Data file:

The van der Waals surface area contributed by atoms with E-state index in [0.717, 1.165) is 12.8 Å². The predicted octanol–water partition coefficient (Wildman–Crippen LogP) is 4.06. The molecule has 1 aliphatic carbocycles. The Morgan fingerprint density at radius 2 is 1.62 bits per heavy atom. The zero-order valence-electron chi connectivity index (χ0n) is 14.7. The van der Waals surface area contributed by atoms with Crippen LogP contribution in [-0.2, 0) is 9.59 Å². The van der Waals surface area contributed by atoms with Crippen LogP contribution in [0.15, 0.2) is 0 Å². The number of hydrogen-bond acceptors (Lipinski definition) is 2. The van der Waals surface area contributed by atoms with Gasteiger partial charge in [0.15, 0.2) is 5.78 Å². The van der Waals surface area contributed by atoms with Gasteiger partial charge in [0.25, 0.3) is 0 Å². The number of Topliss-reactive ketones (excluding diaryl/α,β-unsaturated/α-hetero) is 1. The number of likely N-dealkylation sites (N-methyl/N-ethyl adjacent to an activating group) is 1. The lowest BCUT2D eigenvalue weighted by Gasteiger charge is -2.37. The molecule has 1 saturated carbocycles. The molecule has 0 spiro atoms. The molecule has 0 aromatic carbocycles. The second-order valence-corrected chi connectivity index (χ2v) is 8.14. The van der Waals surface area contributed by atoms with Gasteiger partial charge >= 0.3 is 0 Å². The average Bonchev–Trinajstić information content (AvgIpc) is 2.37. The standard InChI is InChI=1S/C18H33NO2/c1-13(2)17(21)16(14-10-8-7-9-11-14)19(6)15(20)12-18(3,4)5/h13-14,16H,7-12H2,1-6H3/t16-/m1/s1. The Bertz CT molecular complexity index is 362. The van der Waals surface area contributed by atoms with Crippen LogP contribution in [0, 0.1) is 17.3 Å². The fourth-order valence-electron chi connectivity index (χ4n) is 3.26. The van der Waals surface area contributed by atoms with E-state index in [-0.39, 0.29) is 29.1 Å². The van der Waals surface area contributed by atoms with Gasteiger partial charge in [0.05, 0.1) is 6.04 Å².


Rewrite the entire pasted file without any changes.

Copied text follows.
The van der Waals surface area contributed by atoms with E-state index in [0.717, 1.165) is 12.8 Å². The predicted octanol–water partition coefficient (Wildman–Crippen LogP) is 4.06. The molecule has 1 aliphatic carbocycles. The Morgan fingerprint density at radius 2 is 1.62 bits per heavy atom. The zero-order valence-electron chi connectivity index (χ0n) is 14.7. The van der Waals surface area contributed by atoms with Crippen LogP contribution in [-0.2, 0) is 9.59 Å². The van der Waals surface area contributed by atoms with Crippen LogP contribution in [0.15, 0.2) is 0 Å². The number of hydrogen-bond acceptors (Lipinski definition) is 2. The van der Waals surface area contributed by atoms with Gasteiger partial charge in [0.15, 0.2) is 5.78 Å². The van der Waals surface area contributed by atoms with Gasteiger partial charge in [0.25, 0.3) is 0 Å². The number of Topliss-reactive ketones (excluding diaryl/α,β-unsaturated/α-hetero) is 1. The number of likely N-dealkylation sites (N-methyl/N-ethyl adjacent to an activating group) is 1. The lowest BCUT2D eigenvalue weighted by Gasteiger charge is -2.37. The molecule has 1 saturated carbocycles. The molecule has 0 spiro atoms. The molecule has 0 aromatic carbocycles. The second-order valence-corrected chi connectivity index (χ2v) is 8.14. The van der Waals surface area contributed by atoms with Gasteiger partial charge >= 0.3 is 0 Å². The average Bonchev–Trinajstić information content (AvgIpc) is 2.37. The standard InChI is InChI=1S/C18H33NO2/c1-13(2)17(21)16(14-10-8-7-9-11-14)19(6)15(20)12-18(3,4)5/h13-14,16H,7-12H2,1-6H3/t16-/m1/s1. The Bertz CT molecular complexity index is 362. The van der Waals surface area contributed by atoms with Crippen LogP contribution in [0, 0.1) is 17.3 Å². The fourth-order valence-electron chi connectivity index (χ4n) is 3.26. The van der Waals surface area contributed by atoms with E-state index in [-0.39, 0.29) is 29.1 Å². The van der Waals surface area contributed by atoms with Gasteiger partial charge in [0.05, 0.1) is 6.04 Å².